Barred Rock pullet from Flock #2

    We wouldn't own chickens for another year and a half. View attachment 1370999

    The Second Try, Flock #2: We Need Fresh Eggs and "these bugs are killing me."

    We moved in the dead of winter, to a semi-pitiful (cozy) hunting cabin with an acre of land with a stream that floods into a river in the summertime. Life sucks here, we don't even have a garage unless you want to go down a vertical driveway. There are two sheds and there are giant cabins on either sides of our temporary property - for six or twelve months, depending on our needs. Then we'll move once again. Money was so tight, it was ridiculous, but a short notice does that.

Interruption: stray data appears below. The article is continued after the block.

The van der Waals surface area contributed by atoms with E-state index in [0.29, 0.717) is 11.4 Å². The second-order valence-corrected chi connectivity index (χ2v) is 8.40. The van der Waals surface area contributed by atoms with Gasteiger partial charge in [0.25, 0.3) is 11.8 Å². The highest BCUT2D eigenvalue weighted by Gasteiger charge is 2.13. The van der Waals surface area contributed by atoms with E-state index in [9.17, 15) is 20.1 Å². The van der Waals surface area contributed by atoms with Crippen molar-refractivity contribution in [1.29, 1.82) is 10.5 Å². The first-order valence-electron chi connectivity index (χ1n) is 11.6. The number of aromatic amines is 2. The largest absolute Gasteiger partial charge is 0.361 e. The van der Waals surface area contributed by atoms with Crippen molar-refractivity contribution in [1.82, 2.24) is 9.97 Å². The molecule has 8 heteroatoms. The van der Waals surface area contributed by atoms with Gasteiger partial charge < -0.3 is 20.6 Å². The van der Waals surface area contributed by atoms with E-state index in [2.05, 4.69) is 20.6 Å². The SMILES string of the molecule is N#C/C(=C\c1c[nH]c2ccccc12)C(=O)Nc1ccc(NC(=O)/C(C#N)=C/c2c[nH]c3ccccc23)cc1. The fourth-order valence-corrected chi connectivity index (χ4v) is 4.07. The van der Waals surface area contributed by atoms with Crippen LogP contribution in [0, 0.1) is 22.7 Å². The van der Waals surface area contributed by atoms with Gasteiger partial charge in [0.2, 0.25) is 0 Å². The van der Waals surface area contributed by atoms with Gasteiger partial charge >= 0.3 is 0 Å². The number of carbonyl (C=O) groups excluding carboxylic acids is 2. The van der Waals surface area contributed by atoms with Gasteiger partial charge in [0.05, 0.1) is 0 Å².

This was the setup before the next Spring.

    We did the year lease, then we moved down the street to a different "cozy" property with three acres, and a lower rent to save money for the real move to our home that we would later purchase.

    That 2nd Spring, things had looked a little bit better, we had decided to get chickens and be more self sufficient again. And so the coop began. And we prepared to move in three months. We had a nice 5ft by 8ft coop that would be kept until Spring 2012.

    It is around this time that I joined BYC in this part of the story!

    So at that time I had mingled the thought of chickens and ended up with a White Crested Black Polish Rooster named Fred and three guinea hens named Puddle, Periwinkle and Faerie? Yes. Who would have thought that'd ever happen, not me, I'd never even imagined something like a guinea fowl.